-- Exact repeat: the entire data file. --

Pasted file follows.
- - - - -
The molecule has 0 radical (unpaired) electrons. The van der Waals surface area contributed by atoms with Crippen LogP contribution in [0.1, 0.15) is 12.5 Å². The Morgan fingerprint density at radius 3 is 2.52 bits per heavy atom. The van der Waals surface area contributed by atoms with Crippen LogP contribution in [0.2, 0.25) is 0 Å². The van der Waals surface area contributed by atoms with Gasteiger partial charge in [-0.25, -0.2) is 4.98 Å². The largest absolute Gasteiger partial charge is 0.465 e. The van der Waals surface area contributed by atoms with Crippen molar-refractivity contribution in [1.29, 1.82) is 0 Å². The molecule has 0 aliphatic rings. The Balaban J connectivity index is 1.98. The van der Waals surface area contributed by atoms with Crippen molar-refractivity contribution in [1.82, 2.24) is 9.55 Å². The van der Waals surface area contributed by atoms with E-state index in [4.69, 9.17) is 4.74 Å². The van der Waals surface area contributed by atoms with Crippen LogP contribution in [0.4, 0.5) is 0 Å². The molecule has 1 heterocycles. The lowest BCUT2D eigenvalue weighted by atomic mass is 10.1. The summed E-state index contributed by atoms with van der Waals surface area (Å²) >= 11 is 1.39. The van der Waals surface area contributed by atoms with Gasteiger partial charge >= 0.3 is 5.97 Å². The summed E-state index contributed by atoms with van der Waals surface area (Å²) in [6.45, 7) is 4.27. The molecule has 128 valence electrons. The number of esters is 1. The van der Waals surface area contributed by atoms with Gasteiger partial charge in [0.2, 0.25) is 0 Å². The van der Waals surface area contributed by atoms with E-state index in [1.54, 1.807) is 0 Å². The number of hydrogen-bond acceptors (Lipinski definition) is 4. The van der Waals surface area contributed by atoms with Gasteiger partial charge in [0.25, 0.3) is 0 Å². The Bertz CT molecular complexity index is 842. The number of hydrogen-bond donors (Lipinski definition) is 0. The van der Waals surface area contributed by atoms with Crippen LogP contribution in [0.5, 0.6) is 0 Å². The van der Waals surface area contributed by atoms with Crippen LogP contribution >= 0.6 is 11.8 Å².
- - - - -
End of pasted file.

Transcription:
The molecule has 0 radical (unpaired) electrons. The van der Waals surface area contributed by atoms with Crippen LogP contribution in [0.1, 0.15) is 12.5 Å². The Morgan fingerprint density at radius 3 is 2.52 bits per heavy atom. The van der Waals surface area contributed by atoms with Crippen LogP contribution in [0.2, 0.25) is 0 Å². The van der Waals surface area contributed by atoms with Gasteiger partial charge in [-0.25, -0.2) is 4.98 Å². The largest absolute Gasteiger partial charge is 0.465 e. The van der Waals surface area contributed by atoms with Crippen molar-refractivity contribution in [1.29, 1.82) is 0 Å². The molecule has 0 aliphatic rings. The Balaban J connectivity index is 1.98. The van der Waals surface area contributed by atoms with Crippen molar-refractivity contribution in [1.82, 2.24) is 9.55 Å². The van der Waals surface area contributed by atoms with E-state index in [4.69, 9.17) is 4.74 Å². The van der Waals surface area contributed by atoms with Crippen LogP contribution in [0.4, 0.5) is 0 Å². The molecule has 1 heterocycles. The lowest BCUT2D eigenvalue weighted by atomic mass is 10.1. The summed E-state index contributed by atoms with van der Waals surface area (Å²) >= 11 is 1.39. The van der Waals surface area contributed by atoms with Gasteiger partial charge >= 0.3 is 5.97 Å². The summed E-state index contributed by atoms with van der Waals surface area (Å²) in [6.45, 7) is 4.27. The molecule has 128 valence electrons. The number of esters is 1. The van der Waals surface area contributed by atoms with Gasteiger partial charge in [0.2, 0.25) is 0 Å². The van der Waals surface area contributed by atoms with E-state index in [1.54, 1.807) is 0 Å². The number of hydrogen-bond acceptors (Lipinski definition) is 4. The van der Waals surface area contributed by atoms with Gasteiger partial charge in [0.25, 0.3) is 0 Å². The Bertz CT molecular complexity index is 842. The number of hydrogen-bond donors (Lipinski definition) is 0. The van der Waals surface area contributed by atoms with Crippen LogP contribution in [0.5, 0.6) is 0 Å². The van der Waals surface area contributed by atoms with Crippen LogP contribution >= 0.6 is 11.8 Å².